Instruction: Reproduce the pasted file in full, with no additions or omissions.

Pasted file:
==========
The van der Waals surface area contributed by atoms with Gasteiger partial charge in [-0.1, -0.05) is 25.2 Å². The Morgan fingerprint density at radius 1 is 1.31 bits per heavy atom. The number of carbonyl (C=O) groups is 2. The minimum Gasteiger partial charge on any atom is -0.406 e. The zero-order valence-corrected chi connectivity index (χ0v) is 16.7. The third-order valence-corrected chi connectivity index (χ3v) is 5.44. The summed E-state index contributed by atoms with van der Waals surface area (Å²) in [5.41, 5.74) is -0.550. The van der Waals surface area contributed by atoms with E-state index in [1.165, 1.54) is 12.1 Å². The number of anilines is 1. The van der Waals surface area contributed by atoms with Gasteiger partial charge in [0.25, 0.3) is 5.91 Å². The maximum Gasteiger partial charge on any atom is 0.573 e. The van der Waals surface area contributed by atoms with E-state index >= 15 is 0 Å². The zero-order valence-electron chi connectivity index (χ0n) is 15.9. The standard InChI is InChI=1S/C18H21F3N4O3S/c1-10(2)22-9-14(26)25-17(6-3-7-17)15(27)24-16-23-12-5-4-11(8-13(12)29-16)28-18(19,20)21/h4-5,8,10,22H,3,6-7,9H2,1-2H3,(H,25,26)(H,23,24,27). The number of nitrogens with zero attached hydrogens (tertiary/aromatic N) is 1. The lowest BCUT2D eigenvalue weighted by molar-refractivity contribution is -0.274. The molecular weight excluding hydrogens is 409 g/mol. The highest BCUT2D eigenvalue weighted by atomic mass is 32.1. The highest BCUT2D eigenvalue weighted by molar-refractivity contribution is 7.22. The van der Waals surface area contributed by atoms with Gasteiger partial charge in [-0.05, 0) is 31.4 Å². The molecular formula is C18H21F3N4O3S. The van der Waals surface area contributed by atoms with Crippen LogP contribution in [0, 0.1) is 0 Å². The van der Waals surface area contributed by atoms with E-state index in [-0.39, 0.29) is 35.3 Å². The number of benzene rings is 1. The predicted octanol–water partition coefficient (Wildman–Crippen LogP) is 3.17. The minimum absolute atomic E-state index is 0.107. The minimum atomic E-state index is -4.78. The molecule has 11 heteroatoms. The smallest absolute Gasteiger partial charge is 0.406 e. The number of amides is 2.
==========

The van der Waals surface area contributed by atoms with Gasteiger partial charge in [-0.1, -0.05) is 25.2 Å². The Morgan fingerprint density at radius 1 is 1.31 bits per heavy atom. The number of carbonyl (C=O) groups is 2. The minimum Gasteiger partial charge on any atom is -0.406 e. The zero-order valence-corrected chi connectivity index (χ0v) is 16.7. The third-order valence-corrected chi connectivity index (χ3v) is 5.44. The summed E-state index contributed by atoms with van der Waals surface area (Å²) in [5.41, 5.74) is -0.550. The van der Waals surface area contributed by atoms with E-state index in [1.165, 1.54) is 12.1 Å². The number of anilines is 1. The van der Waals surface area contributed by atoms with Gasteiger partial charge in [0.25, 0.3) is 5.91 Å². The maximum Gasteiger partial charge on any atom is 0.573 e. The van der Waals surface area contributed by atoms with E-state index >= 15 is 0 Å². The zero-order valence-electron chi connectivity index (χ0n) is 15.9. The standard InChI is InChI=1S/C18H21F3N4O3S/c1-10(2)22-9-14(26)25-17(6-3-7-17)15(27)24-16-23-12-5-4-11(8-13(12)29-16)28-18(19,20)21/h4-5,8,10,22H,3,6-7,9H2,1-2H3,(H,25,26)(H,23,24,27). The number of nitrogens with zero attached hydrogens (tertiary/aromatic N) is 1. The lowest BCUT2D eigenvalue weighted by molar-refractivity contribution is -0.274. The molecular weight excluding hydrogens is 409 g/mol. The highest BCUT2D eigenvalue weighted by atomic mass is 32.1. The highest BCUT2D eigenvalue weighted by molar-refractivity contribution is 7.22. The van der Waals surface area contributed by atoms with Gasteiger partial charge in [-0.05, 0) is 31.4 Å². The molecular formula is C18H21F3N4O3S. The van der Waals surface area contributed by atoms with Crippen LogP contribution in [0, 0.1) is 0 Å². The van der Waals surface area contributed by atoms with E-state index in [-0.39, 0.29) is 35.3 Å². The number of benzene rings is 1. The predicted octanol–water partition coefficient (Wildman–Crippen LogP) is 3.17. The minimum absolute atomic E-state index is 0.107. The minimum atomic E-state index is -4.78. The molecule has 11 heteroatoms. The smallest absolute Gasteiger partial charge is 0.406 e. The number of amides is 2.